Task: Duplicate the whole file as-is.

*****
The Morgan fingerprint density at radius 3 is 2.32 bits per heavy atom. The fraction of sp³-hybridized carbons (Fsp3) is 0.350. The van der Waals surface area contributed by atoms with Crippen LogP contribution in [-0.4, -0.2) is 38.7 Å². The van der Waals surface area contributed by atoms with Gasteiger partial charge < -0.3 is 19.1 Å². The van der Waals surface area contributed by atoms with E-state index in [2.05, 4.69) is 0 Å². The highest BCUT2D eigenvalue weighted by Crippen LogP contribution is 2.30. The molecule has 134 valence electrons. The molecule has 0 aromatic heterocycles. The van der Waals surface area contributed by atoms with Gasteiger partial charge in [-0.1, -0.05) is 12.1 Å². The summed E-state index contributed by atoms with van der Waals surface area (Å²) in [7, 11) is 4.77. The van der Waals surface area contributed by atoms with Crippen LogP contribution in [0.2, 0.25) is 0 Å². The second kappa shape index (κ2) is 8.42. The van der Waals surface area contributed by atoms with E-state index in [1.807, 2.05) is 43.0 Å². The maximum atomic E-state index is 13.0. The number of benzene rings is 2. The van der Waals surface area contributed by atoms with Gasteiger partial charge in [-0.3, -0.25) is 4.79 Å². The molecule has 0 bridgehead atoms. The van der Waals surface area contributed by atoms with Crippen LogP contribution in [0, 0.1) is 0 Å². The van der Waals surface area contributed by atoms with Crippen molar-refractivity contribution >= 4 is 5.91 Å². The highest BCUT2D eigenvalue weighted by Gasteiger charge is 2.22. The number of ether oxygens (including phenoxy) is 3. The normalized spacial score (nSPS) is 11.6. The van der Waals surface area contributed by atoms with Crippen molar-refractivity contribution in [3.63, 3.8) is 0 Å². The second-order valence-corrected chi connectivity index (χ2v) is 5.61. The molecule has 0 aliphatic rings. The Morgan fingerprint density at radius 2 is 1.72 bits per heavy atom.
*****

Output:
The Morgan fingerprint density at radius 3 is 2.32 bits per heavy atom. The fraction of sp³-hybridized carbons (Fsp3) is 0.350. The van der Waals surface area contributed by atoms with Crippen LogP contribution in [-0.4, -0.2) is 38.7 Å². The van der Waals surface area contributed by atoms with Gasteiger partial charge < -0.3 is 19.1 Å². The van der Waals surface area contributed by atoms with E-state index in [2.05, 4.69) is 0 Å². The highest BCUT2D eigenvalue weighted by Crippen LogP contribution is 2.30. The molecule has 134 valence electrons. The molecule has 0 aromatic heterocycles. The van der Waals surface area contributed by atoms with Gasteiger partial charge in [-0.1, -0.05) is 12.1 Å². The summed E-state index contributed by atoms with van der Waals surface area (Å²) in [7, 11) is 4.77. The van der Waals surface area contributed by atoms with Crippen LogP contribution in [0.2, 0.25) is 0 Å². The second kappa shape index (κ2) is 8.42. The van der Waals surface area contributed by atoms with E-state index in [1.807, 2.05) is 43.0 Å². The maximum atomic E-state index is 13.0. The number of benzene rings is 2. The van der Waals surface area contributed by atoms with Gasteiger partial charge in [-0.3, -0.25) is 4.79 Å². The molecule has 0 bridgehead atoms. The van der Waals surface area contributed by atoms with Crippen LogP contribution in [0, 0.1) is 0 Å². The van der Waals surface area contributed by atoms with Crippen molar-refractivity contribution >= 4 is 5.91 Å². The highest BCUT2D eigenvalue weighted by Gasteiger charge is 2.22. The number of ether oxygens (including phenoxy) is 3. The normalized spacial score (nSPS) is 11.6. The van der Waals surface area contributed by atoms with Crippen molar-refractivity contribution in [3.63, 3.8) is 0 Å². The second-order valence-corrected chi connectivity index (χ2v) is 5.61. The molecule has 0 aliphatic rings. The Morgan fingerprint density at radius 2 is 1.72 bits per heavy atom.